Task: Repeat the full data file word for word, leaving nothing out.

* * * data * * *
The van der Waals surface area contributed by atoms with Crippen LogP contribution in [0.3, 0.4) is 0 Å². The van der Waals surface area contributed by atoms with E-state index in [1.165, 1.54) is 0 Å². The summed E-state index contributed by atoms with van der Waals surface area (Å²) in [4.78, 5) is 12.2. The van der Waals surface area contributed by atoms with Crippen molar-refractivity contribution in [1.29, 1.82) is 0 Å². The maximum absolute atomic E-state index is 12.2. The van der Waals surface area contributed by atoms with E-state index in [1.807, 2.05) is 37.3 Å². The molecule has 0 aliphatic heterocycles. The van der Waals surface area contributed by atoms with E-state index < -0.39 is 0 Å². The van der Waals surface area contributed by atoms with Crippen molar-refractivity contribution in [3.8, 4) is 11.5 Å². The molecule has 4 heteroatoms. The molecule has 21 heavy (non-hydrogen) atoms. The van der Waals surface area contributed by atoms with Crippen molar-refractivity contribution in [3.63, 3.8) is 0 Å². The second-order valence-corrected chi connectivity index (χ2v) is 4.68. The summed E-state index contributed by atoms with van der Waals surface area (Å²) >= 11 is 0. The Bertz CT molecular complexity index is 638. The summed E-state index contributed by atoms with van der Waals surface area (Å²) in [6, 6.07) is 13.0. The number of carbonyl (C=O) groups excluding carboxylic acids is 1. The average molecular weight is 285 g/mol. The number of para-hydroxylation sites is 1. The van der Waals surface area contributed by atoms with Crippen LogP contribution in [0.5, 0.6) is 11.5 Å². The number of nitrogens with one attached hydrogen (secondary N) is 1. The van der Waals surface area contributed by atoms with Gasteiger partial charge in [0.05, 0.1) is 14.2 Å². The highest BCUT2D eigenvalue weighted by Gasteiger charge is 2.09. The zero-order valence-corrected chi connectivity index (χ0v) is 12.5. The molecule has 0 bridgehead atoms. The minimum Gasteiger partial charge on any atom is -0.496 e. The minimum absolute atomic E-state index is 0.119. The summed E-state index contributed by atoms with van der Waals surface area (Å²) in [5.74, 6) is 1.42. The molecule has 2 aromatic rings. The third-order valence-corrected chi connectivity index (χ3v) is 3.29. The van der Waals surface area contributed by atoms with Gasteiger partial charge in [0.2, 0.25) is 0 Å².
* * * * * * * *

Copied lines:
The van der Waals surface area contributed by atoms with Crippen LogP contribution in [0.3, 0.4) is 0 Å². The van der Waals surface area contributed by atoms with E-state index in [1.165, 1.54) is 0 Å². The summed E-state index contributed by atoms with van der Waals surface area (Å²) in [4.78, 5) is 12.2. The van der Waals surface area contributed by atoms with Crippen molar-refractivity contribution in [1.29, 1.82) is 0 Å². The maximum absolute atomic E-state index is 12.2. The van der Waals surface area contributed by atoms with E-state index in [1.807, 2.05) is 37.3 Å². The molecule has 0 aliphatic heterocycles. The van der Waals surface area contributed by atoms with E-state index < -0.39 is 0 Å². The van der Waals surface area contributed by atoms with Crippen molar-refractivity contribution in [3.8, 4) is 11.5 Å². The molecule has 4 heteroatoms. The molecule has 21 heavy (non-hydrogen) atoms. The van der Waals surface area contributed by atoms with Crippen molar-refractivity contribution in [3.63, 3.8) is 0 Å². The second-order valence-corrected chi connectivity index (χ2v) is 4.68. The summed E-state index contributed by atoms with van der Waals surface area (Å²) >= 11 is 0. The Bertz CT molecular complexity index is 638. The summed E-state index contributed by atoms with van der Waals surface area (Å²) in [6, 6.07) is 13.0. The number of carbonyl (C=O) groups excluding carboxylic acids is 1. The average molecular weight is 285 g/mol. The number of para-hydroxylation sites is 1. The van der Waals surface area contributed by atoms with Crippen LogP contribution in [0.5, 0.6) is 11.5 Å². The number of nitrogens with one attached hydrogen (secondary N) is 1. The van der Waals surface area contributed by atoms with Gasteiger partial charge in [0.05, 0.1) is 14.2 Å². The highest BCUT2D eigenvalue weighted by Gasteiger charge is 2.09. The zero-order valence-corrected chi connectivity index (χ0v) is 12.5. The molecule has 0 bridgehead atoms. The minimum Gasteiger partial charge on any atom is -0.496 e. The minimum absolute atomic E-state index is 0.119. The summed E-state index contributed by atoms with van der Waals surface area (Å²) in [5.74, 6) is 1.42. The molecule has 2 aromatic rings. The third-order valence-corrected chi connectivity index (χ3v) is 3.29. The van der Waals surface area contributed by atoms with Gasteiger partial charge in [0.2, 0.25) is 0 Å².